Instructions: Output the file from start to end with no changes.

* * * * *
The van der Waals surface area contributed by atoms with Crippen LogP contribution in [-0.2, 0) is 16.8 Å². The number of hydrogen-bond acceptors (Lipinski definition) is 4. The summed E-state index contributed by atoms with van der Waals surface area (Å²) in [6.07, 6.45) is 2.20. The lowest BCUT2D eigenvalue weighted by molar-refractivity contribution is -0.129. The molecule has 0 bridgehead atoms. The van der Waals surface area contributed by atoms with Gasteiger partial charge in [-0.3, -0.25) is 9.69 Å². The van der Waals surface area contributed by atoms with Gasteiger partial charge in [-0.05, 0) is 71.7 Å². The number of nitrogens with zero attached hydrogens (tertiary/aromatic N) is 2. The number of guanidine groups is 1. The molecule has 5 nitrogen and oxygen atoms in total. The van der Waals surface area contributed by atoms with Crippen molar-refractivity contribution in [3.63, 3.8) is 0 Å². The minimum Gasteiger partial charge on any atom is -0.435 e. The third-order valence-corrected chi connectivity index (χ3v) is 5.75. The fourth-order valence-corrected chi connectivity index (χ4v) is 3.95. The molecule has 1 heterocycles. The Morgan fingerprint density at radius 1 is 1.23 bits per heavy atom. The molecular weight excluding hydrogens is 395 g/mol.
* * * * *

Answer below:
The van der Waals surface area contributed by atoms with Crippen LogP contribution in [-0.2, 0) is 16.8 Å². The number of hydrogen-bond acceptors (Lipinski definition) is 4. The summed E-state index contributed by atoms with van der Waals surface area (Å²) in [6.07, 6.45) is 2.20. The lowest BCUT2D eigenvalue weighted by molar-refractivity contribution is -0.129. The molecule has 0 bridgehead atoms. The van der Waals surface area contributed by atoms with Gasteiger partial charge in [-0.3, -0.25) is 9.69 Å². The van der Waals surface area contributed by atoms with Gasteiger partial charge in [-0.05, 0) is 71.7 Å². The number of nitrogens with zero attached hydrogens (tertiary/aromatic N) is 2. The number of guanidine groups is 1. The molecule has 5 nitrogen and oxygen atoms in total. The van der Waals surface area contributed by atoms with Crippen molar-refractivity contribution in [3.63, 3.8) is 0 Å². The minimum Gasteiger partial charge on any atom is -0.435 e. The third-order valence-corrected chi connectivity index (χ3v) is 5.75. The fourth-order valence-corrected chi connectivity index (χ4v) is 3.95. The molecule has 1 heterocycles. The Morgan fingerprint density at radius 1 is 1.23 bits per heavy atom. The molecular weight excluding hydrogens is 395 g/mol.